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In the Saddle/Out of Saddle Ratio

dinabean2010-05-02 10:36:08 +0000 #1
Just curious -- in a typical 1 hour cycling class, how much time is typical to be in the saddle, and how much out?

I went to a class with a different instructor last night, and she spent easily 45 out of the 60 minutes out of the saddle. That seemed like a lot to me (and, I couldn't do it).

Particularly you instructors out there --is that typical? Is there a set guideline ya'll are taught? Am I just a wimp?

I figured in real riding conditions I would never be standing for 20 minutes straight, and that's what I told myself when I sat my butt down.

But I am curious what others think of this.
Raindrop2010-05-02 10:45:32 +0000 #2
It's sad...but all too true that many of the Indoor cycle classes are taught more as a choreographed aerobic class instead of a cycle class. I have my classes spending the majority of their time in the saddle, mostly only coming out for a posture break or because the climb has gotten steep enough to require them to leave the saddle.

Remember, you don't have to leave the saddle if you don't want to.
ny biker2010-05-02 11:19:56 +0000 #3
I took a spinning class once a few years ago. It was in October, after a summer of long bike rides including a difficult hilly century. I was in great cycling shape at the time. The spinning class had us standing much of the time. For a week after the class I had severe muscle aches. So whatever muscles the instructor had us working in class, they had nothing to do with actual bike riding.
kmehrzad2010-05-02 11:22:33 +0000 #4
Quote:

Originally Posted by Raindrop

Remember, you don't have to leave the saddle if you don't want to.

Very true, it's your ride and do what you feel comfortable with. What I don't do are the lifts, jumps, speedbumps - whatever certain instructors call them to the count of two or four, that's way too much strain on my knees, so I tend to either stay up or down and hold that position throughout the exercise. This works for me.
Dogmama2010-05-02 11:53:29 +0000 #5
I try to give my students an "out of saddle" break because the spin cycle saddles can be very uncomfortable for some people. So, if I have one song, approximately 4 minutes, in the saddle, I'll have them out of the saddle for part of the next song. And it isn't just climbing - I'll have people standing as well. I'm aware that the position for climbing can be difficult for some students' backs.

It's hard to accommodate everybody. That is why I emphasize that "this is YOUR ride - if you don't like what I'm doing - don't do it!"
Resi2010-05-02 12:11:41 +0000 #6
dinabean,

the most of the spin class instructor are not cyclists, they are aerobic teachers. Generally in the real biking world, we don't spend a lot of time standing, only for short bursts and maybe uphill for getting off your butt from the saddle for a very short time.

I see 99 % of the members spinning on a very high cadence and bounce like a ball on the saddle, bad postures and so on...there is so much more incorrect stuff they teach, just for entertainment, well I can get this somewhere else and way better... that's the reason I cut down on classes from 5 time a week to 1 class. I just don't want to waist my time anymore in classes like this, I bike outside and if the weather is bad I spin at home on my trainer. If you get an instructor which bikes outside, you will see a difference in class quality.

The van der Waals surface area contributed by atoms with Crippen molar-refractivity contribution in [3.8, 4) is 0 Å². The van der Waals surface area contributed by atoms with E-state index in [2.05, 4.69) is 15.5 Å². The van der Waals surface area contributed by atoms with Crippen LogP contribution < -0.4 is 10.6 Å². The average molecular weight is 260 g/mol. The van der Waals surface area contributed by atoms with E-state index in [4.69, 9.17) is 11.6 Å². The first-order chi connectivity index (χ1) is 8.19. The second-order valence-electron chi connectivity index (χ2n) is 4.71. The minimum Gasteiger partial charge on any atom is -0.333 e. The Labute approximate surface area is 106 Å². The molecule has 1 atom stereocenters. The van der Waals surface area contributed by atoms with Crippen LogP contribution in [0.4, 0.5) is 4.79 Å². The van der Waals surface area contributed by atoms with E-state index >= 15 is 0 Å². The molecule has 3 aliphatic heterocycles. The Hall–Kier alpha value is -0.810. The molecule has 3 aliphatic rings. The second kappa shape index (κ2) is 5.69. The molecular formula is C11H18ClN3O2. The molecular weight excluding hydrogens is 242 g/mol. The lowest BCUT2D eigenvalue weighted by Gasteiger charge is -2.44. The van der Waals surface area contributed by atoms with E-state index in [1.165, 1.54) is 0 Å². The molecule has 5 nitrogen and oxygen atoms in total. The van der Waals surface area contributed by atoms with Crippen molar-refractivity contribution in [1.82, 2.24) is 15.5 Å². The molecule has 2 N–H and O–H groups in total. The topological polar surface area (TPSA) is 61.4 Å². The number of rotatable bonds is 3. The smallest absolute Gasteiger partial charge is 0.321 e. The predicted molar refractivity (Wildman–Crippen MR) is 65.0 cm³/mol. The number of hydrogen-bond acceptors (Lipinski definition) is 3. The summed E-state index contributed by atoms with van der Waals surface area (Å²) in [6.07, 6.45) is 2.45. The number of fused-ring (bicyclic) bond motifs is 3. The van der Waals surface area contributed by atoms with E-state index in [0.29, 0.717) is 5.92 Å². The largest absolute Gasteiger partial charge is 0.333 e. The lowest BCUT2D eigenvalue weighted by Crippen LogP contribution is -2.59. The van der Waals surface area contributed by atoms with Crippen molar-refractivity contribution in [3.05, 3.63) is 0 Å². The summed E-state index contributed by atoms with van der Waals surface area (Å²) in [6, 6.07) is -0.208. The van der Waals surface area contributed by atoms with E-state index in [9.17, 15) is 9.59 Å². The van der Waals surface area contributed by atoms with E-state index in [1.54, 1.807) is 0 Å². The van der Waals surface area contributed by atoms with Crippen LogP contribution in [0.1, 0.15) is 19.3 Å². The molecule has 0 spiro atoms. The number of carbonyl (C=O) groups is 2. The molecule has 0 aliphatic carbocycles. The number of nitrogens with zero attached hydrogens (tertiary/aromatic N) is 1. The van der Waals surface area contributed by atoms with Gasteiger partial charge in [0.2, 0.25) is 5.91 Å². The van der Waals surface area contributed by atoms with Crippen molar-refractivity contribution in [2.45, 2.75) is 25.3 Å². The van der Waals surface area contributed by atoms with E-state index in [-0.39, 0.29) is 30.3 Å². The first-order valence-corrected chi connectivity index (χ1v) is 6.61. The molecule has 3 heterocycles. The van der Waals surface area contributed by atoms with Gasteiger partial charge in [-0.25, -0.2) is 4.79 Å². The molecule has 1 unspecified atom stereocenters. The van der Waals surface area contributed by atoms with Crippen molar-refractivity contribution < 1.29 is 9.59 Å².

So in other words, you decide what you want to do in the spin class, this is your time and most important it is your health!
Dogmama2010-05-02 11:48:33 +0000 #7
While I agree that cyclists make the best spin instructors, I think it is important to remember that we're teaching to the masses. Not every student is a cyclist, in fact, most are in class for an aerobic workout. I absolutely agree that bouncing off the saddle, poor form, etc., are contraindicated no matter what the students' goals are. However, I do teach more jumps and out of saddle work than a normal cyclist will experience on the road.

That being said, I also emphasize that jumps are accomplished by using leg muscles, not pulling forward on the handlebars. Standing is done using core muscles, not leaning on the bars. Hills require butt back in the saddle. We do pedal drills where we practice pedaling in a circle. My classes are not just fluff substitutions for step aerobic classes - they learn cycling skills. AND, I have to be conscious that I have many people who are there to burn calories, period. So, I try to keep them comfortable by getting them out of the saddle while being aware that back issues can come into play, etc.

It's a balancing act.
indysteel2010-05-02 11:17:31 +0000 #8
I've had some instructors that spend more time out of the saddle than others. I like being out of the saddle, so it doesn't bother me one way or another. I will sit down or stand up as needed, regardless of what the instructor is suggesting we do. Assuming proper form, getting out of the saddle works muscles that I want to work, regardless of whether it mimics what I actually do on the bike on a regular basis.

I think Dogmamma touches on some good points. While many of us turn to spinning, especially in the colder months, to get a "cycling" workout, spinning is first and foremost an aerobic workout. Not all of it does, or necessarily should, mimic cycling in real life. It's similar but not identical.

IMO, if something doesn't feel good, then don't do it, but I wouldn't assume that something in a spin class was contraindicated just because I couldn't do it for the length of time suggested by the instructor. Even when I've in great "cycling shape," at the end of the season, a good spin class will usually kick my butt.

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